If Everyone Else is Juicing, How Can I Compete?

I recently learned that a number of people in my English department are "juicing" and have been at it for quite a while . . . they are drinking daily concoctions of kale, carrots, bananas, berries, yogurt, spinach, lime, and other healthy foods . . . and no one informed me of this shocking development (in fact, I learned about it rather randomly when a perfectly sensible guy said he was thinking about purchasing a $400 dollar Vitamix blender, which astounded me, but I then learned that everyone in the room -- five people -- were all liquefying vegetables and drinking them) and so now I'm wondering if I have to start drinking my vegetables just to keep up with the other teachers, who are obviously going to reap incredible benefits from these glowing green smoothies: clear complexions, full heads of silky hair, super-cognitive speed, boundless energy, the disappearance of hang-overs, and other various superpowers . . . but I don't really want to start slurping kale and carrots for breakfast, so I'm going to hope that it's just a phase, and that everyone will go back to eating normal crap soon.

Roger, Do It For the Children! (Or Most of the Children, But Not the Children in Shakespeare Class)

It's time once again for my annual epistle to Roger Goodell, beseeching him to move the Super Bowl to Saturday, and this year the impact of Super Bowl Sunday is worse than normal . . . typically, I start teaching Hamlet the Monday following the Super Bowl, which is difficult enough, but this year, because we've already had three snow days and the semester is off kilter, the Monday following the Super Bowl is an exam day . . . and a few of my students are stressing out because they have to stay up and watch the Super Bowl and they also have to take two exams the next day (luckily, this won't effect my period two class, though they have their exam on Monday morning at 7:26, because it's my Shakespeare class and they have admitted that they DO NOT watch football . . . when I asked if anyone knew the details of Peyton Manning's cervical fusion surgery, they all looked at me blankly, and a very smart girl said to me, "this is SHAKESPEARE class -- we don't know things like that.")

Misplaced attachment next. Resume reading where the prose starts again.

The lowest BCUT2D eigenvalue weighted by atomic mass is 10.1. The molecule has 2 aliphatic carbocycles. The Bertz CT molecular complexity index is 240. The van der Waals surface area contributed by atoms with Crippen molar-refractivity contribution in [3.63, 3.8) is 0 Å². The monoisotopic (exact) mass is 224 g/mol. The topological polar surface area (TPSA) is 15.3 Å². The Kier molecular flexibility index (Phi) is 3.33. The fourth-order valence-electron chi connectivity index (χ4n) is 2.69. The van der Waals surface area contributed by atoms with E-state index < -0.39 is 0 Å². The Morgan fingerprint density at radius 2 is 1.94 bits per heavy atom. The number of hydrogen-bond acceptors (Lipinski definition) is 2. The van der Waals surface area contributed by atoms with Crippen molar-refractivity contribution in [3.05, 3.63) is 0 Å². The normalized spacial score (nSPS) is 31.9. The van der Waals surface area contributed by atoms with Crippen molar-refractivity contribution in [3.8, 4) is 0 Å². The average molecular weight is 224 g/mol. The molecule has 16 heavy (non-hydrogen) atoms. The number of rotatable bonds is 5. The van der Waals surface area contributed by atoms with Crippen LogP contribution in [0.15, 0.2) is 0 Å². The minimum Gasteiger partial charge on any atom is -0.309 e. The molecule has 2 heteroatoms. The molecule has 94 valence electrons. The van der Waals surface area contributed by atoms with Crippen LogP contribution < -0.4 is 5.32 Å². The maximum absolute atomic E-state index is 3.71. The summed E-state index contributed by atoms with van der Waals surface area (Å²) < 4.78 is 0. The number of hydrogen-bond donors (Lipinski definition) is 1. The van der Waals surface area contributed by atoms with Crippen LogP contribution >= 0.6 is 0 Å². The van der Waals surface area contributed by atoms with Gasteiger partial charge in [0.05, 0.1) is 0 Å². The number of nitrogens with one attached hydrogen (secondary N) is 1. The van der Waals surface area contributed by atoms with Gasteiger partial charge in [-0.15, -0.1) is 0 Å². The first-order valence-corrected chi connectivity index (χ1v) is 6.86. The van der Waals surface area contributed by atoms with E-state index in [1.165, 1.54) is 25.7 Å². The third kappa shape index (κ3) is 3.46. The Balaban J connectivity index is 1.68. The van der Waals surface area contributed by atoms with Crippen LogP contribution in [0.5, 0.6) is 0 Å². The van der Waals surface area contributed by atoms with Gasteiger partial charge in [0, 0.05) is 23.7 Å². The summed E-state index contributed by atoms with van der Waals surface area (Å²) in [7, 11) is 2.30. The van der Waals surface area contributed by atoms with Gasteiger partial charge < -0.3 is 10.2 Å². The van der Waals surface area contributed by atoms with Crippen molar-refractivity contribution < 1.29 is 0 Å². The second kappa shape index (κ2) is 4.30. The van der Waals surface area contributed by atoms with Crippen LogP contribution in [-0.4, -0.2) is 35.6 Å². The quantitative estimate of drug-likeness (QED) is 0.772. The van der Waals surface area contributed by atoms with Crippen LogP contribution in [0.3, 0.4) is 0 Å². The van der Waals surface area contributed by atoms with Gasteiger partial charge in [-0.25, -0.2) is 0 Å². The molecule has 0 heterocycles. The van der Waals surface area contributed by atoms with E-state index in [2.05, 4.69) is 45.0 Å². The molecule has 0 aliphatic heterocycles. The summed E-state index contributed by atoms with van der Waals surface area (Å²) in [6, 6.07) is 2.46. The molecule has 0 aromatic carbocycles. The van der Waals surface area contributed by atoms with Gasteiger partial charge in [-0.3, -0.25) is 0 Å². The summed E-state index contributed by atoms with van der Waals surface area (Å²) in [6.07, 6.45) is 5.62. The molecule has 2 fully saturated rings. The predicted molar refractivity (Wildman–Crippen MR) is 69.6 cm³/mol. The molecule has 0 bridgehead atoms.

Lack of Sentence and an Idea for a T-shirt Wrapped into One Half-Assed Fragment of Thought

Last week, I had a really great idea for a sentence while I was talking to Alec at the pub, but the next morning, I couldn't remember it (and while that is an atrocious sentence, as far as content, the theme itself would make a great t-shirt: Dave went to the pub and all I got was this lousy sentence).

Facebook Stock Plummets! Dave Buys New Snowboard!

You don't need to read Dave Eggers' overly long and polemical book The Circle to know that Facebook is a vast evil time-suck that trivializes your life, robs you of your privacy, and makes you very stupid (and -- full disclosure -- I just sold some Facebook stock short, so I'm hoping that the rest of humanity reaches this conclusion too, and rapidly . . . and if this Princeton study is any indication, then -- like an infectious disease -- the Facebook epidemic will soon wane, as folks become immune to its infectious qualities and I will make hundreds of dollars).


Sometimes, I get so hungry that I've got to eat before I sit down to eat.

It's Good to be the Cook

The Danish film A Hijacking taught me three things: 1) if your ship is taken by Somali pirates, everyone on board -- including the pirates -- is held hostage by the ransom negotiations 2) if you're trapped on a boat, nobody in their right mind shoots the cook 3) Somalis and Danes drunkenly singing "Happy Birthday" in English is really creepy.

You Might Only Want to Read 1/2 of this Sentence